DAVID ELKIND HURRIED CHILD PDF

But often, they don’t realise that in the bargain, they are raising a “hurried child” — a term proposed by child psychologist Dr David Elkind, in his. “The Hurried Child,” by David Elkind’s, expresses the different ways that children are forced to grow up too quickly in society. Elkind states that. With the first edition of The Hurried Child, David Elkind emerged as the voice of parenting reason, calling our attention to the crippling effects of.

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Return to Book Page. With the first two editions of this landmark work, Dr.

David Elkind eloquently called our attention to the dangers of exposing our children to overwhelming pressures, pressures that can lead to a wide range of childhood and teenage crises. Internationally recognized as the voice of reason and compassion, Dr. Elkind showed that hurgied blurring the boundaries of what is age appr. Elkind showed that in blurring the boundaries of what is age appropriate, by expecting-or imposing-too much too elkidn, we force our kids to grow up far too fast.

In the two decades since this groundbreaking book first appeared, we have compounded the problem, inadvertently stepping up the assault on childhood in the media, in jurried, and at home. Taking a detailed, up-to-the-minute look at the world of today’s children dwvid teens in terms of the Internet, classroom culture, school violence, movies, television, and a growing societal incivility, Dr. Elkind shows a whole new generation of parents where hurrying occurs and why and what we can do about it.

Paperback3rd Editionpages. Published April 11th by Perseus Publishing first published To see what your friends thought of this book, please sign up. To ask other readers questions about The Hurried Childplease sign up.

Lists with This Book. Dec 30, Diane rated it it was amazing. I read this book when it was first chil and read it again when this updated version was published. The point of the book is how we hurry our children into adulthood and this topic is one that should really be explored more in schools and in the media.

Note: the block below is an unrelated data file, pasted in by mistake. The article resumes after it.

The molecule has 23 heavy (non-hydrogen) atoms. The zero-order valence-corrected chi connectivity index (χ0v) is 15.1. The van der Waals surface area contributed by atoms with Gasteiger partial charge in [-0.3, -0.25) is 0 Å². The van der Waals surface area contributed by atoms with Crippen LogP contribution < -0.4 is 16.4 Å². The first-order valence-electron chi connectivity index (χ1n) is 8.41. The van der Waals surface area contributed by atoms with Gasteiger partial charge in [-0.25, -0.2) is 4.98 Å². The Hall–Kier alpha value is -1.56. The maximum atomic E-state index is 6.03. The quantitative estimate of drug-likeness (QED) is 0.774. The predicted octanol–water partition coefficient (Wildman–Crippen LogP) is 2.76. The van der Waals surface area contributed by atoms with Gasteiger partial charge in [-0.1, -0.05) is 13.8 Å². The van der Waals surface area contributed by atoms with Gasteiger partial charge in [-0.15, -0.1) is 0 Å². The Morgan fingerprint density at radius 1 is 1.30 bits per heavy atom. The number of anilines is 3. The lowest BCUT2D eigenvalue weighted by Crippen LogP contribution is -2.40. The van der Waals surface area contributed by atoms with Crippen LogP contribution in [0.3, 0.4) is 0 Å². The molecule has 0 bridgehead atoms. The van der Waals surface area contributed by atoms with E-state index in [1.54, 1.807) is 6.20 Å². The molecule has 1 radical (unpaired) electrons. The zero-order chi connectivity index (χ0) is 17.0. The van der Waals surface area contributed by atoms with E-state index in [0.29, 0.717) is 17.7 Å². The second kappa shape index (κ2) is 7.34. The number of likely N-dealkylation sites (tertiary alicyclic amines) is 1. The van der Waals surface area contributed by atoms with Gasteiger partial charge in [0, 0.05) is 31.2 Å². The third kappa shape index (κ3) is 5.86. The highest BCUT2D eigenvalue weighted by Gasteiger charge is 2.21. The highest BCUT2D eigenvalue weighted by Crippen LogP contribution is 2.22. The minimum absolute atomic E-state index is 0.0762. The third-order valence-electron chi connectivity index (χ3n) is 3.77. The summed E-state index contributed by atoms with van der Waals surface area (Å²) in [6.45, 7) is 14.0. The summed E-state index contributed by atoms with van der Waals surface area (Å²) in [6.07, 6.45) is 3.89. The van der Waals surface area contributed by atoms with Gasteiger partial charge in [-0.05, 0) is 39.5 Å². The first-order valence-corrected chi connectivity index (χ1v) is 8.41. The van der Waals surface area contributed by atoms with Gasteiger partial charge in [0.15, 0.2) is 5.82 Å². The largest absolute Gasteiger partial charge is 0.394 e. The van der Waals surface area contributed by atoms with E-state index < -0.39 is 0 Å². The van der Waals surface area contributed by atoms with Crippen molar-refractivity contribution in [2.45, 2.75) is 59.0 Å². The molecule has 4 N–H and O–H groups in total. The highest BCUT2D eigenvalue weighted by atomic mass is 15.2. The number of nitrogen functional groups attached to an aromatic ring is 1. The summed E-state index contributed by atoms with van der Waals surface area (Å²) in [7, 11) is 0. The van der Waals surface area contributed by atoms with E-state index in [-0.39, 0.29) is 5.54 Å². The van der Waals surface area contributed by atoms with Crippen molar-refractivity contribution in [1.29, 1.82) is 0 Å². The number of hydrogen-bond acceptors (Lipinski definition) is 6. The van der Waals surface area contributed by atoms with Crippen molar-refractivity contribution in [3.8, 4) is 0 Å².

The Hurried Child, 25th anniversary edition : David Elkind :

Children need to be children and this book should be a must read for all parents and school districts. Nov 20, Adriane Devries rated it it was amazing Shelves: Though much Hurrying can be defended as an earnest effort by parents to ensure a good future David Elkind, Ph.

Though much Hurrying can be defended as an earnest effort by parents to ensure a good future for a child—good grades to get into college, sports achievement to win a scholarship, etc. When children feel treated as an object to be controlled, rather than as human with feelings, dignity and a right to opinion, they translate this as rejection by those who have the most power to hurt or nurture them. Especially once they reach adolescence and can articulate these feelings of manipulation, they may retaliate by underperforming or lashing out.

Modern schooling further hurries children by elkijd them all into conformist, academic roles for the purpose of grade-getting, teacher job retention and school funding. Kids know they are pawns in a system that only cares for what they can produce.

Unmanageable class size, with limited ability to protect students from violence in unsupervised settings or to teach them according to learning styles or aptitudes, long school days with few tangible rewards, as well as constant hruried and distractions, create increasingly higher hoops children must jump through in order to appease those in authority over them.

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In addition, visual media versus books that can be put down in order to process content deluge children with an overwhelming amount of images and concepts that they are developmentally too immature to process. As a result, children suffer information overload, fears and gross factual misunderstanding.

The harmful effects of Hurrying can be mitigated by thoughtful teachers and parents. Hurrying is basically undue stress for children, and the effects are often the opposite of the intended purposes of childhood activity.

May 06, Dianna Caley rated it liked it. Extremely negative about working mothers and single mothers.

The Hurried Child: Growing Up Too Fast Too Soon by David Elkind

The author had some good things to say, but it was hard to get past his clearly biased anecdotal rants against homes that did not resemble the Donna reed show. May 30, Solady Batterjee rated it chikd was amazing. I can’t say that I am with or against the ideas of this book, the thing that I would like to share is that I beleive that parents davjd have an inner scale to when and how much should they encaurage their children and when to stop.

This review has been hidden because it contains spoilers. To view it, click here. Like Superman, Superkid has spectacular powers and precocious competence even as an infant. This allows us to think that we can hurry the little powerhouse with impunity.